BY JOHN MITERKO, CHAIR, GOVERNMENT AFFAIRS COMMITTEE, WITH
GOVERNMENT AFFAIRS STAFF
Enlisting in the cause heralded by
the Partnership for Veterans Health Care Budget Reform, the
American Federation of Government Employees (AFGE) launched
a nationwide radio campaign urging Congress to provide full,
mandatory funding for veterans health care. In the ad, AFGE
urged the presumptive Republican nominee for President, Sen.
John McCain, to support this effort.
“As the nation’s highest profile veteran and
a ranking member of the Senate Armed Services Committee,
Sen. McCain now is in a position to do something that will
have long-range impact on the health care of his fellow veterans,” AFGE
President John Gage said. “AFGE strongly feels that
recent proposals by Sen. McCain are misguided.”
McCain’s proposals are simple: Give veterans vouchers
to receive care at private, for-profit healthcare facilities.
That move, according to AFGE, which represents thousands
of VA employees, would be tantamount to dismantling the Veterans
Health Administration. If implemented, it could very well
mean the beginning of the end of the Department of Veterans
Many veterans living far from VA Medical Centers
or community-based outpatient clinics do have a legitimate
beef in accessing care. Yet right now, one out of every ten
healthcare dollars spent by the VA goes outside the system
in what is known as fee-basis care. This is understandable.
What is not understandable is the logic behind Sen. McCain’s
“That would be the end of the VA,” AFGE member
Phil Glover says in the ad. It would mean “the end
of the promise and the start of a huge boondoggle for big
“While it has been argued that the VA has not been
responsive to the growing needs of the burgeoning veterans’ population,
many of the shortfalls can be directly attributed to a lack
of funding,” said J. David Cox, AFGE national secretary-treasurer,
a former VA nurse. “Vouchers could cripple the system
by diverting much-needed funds away from veterans’ health
We couldn’t agree more with Cox. VVA and
the other VSOs have expended much time and energy to help
transform the VA healthcare system into perhaps the finest
integrated managed care system in the world. While we understand
the frustrations of some veterans who live far from VA facilities,
a wholesale system of vouchers will not benefit them. Rather,
it will result in less care for a lot more money.
of Iraq, where privatizing services such as transportation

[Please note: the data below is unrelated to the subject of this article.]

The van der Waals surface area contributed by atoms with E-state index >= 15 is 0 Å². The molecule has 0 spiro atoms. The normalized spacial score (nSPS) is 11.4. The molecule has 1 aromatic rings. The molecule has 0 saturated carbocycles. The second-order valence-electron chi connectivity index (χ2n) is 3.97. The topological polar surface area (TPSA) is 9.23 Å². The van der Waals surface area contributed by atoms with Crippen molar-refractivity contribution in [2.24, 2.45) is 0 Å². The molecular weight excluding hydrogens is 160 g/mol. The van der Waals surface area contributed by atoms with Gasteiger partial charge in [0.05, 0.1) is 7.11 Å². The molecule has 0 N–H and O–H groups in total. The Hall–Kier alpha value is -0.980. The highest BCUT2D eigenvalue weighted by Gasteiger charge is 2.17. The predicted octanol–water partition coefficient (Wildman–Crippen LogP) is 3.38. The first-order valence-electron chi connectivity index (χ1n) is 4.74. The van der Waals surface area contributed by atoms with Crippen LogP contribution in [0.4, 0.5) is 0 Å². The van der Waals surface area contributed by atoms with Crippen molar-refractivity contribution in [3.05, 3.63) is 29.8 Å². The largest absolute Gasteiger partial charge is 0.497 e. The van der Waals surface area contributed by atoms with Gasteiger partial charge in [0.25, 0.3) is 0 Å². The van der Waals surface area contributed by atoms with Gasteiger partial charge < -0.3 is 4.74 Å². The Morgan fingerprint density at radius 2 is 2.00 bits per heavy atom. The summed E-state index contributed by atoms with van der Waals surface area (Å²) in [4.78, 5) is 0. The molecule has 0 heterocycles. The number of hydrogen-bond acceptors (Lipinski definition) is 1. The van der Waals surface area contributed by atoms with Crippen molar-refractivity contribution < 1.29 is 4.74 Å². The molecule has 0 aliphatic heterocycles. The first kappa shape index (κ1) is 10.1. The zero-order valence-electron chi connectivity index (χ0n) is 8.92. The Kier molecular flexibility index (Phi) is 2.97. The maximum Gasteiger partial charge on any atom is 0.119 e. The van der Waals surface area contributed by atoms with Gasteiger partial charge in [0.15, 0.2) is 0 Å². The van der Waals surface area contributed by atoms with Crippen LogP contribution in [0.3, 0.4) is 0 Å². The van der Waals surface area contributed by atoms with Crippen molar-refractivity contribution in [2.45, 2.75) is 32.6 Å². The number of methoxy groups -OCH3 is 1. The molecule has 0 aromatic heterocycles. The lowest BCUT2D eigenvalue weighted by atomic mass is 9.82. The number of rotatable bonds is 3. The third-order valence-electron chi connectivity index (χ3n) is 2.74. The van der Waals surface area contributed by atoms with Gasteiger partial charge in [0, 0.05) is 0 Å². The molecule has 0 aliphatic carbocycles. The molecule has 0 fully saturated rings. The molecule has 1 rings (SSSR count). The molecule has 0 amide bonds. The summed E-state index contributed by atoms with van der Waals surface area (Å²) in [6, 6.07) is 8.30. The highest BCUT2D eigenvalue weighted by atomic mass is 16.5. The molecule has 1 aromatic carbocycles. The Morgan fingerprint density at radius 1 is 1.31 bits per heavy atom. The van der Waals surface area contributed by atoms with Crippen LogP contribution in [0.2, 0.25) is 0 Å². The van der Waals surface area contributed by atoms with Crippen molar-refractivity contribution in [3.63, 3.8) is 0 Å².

and providing food and fresh water has led to waste, corruption,
inefficiencies, and egregious costs, ought to be a red light
to any who would seek to reform the VA through privatization.
Sen. McCain needs to meet with, and listen to, the VSOs.
His promise of vouchers could derail his campaign among veterans
and their families.
LAWLESS & IRRESPONSIBLE BEHAVIOR
The VA continues to refuse to complete the re-survey of the
original participants in the National Vietnam Veterans Readjustment
Study, which was done more than twenty years ago, even though
it is mandated by law. If this was done, we would have a
good picture of the chronicity of PTSD and of the psychosocial
long-term effects of service in Vietnam, and we would have
a robust mortality and morbidity study of Vietnam veterans.
the second study of the same participants, and a review of
the death certificates of those who are dead, we would have
an immensely valuable longitudinal study that would allow
policymakers to plan properly for the health care that will
be needed for Vietnam veterans in the future, and it will
also be invaluable in planning for the proper shape of health
care for those fighting today.
The VA refuses to
do the study and thumbs its nose at the law. It is the view
of VVA that public officials do not get to pick the laws
they obey. It is our view that these officials are violating
the public officers’ oath they took when
they act in a lawless manner like this.
For the VA to maintain
that the methodology used in the original NVVRS is “controversial” because
one hired hand at the American Enterprise Institute says
it is, can only be compared to saying that the fact of the
Holocaust carried out by the Nazis is “controversial” because
a few right-wing nuts say it is.
Further, we cannot abide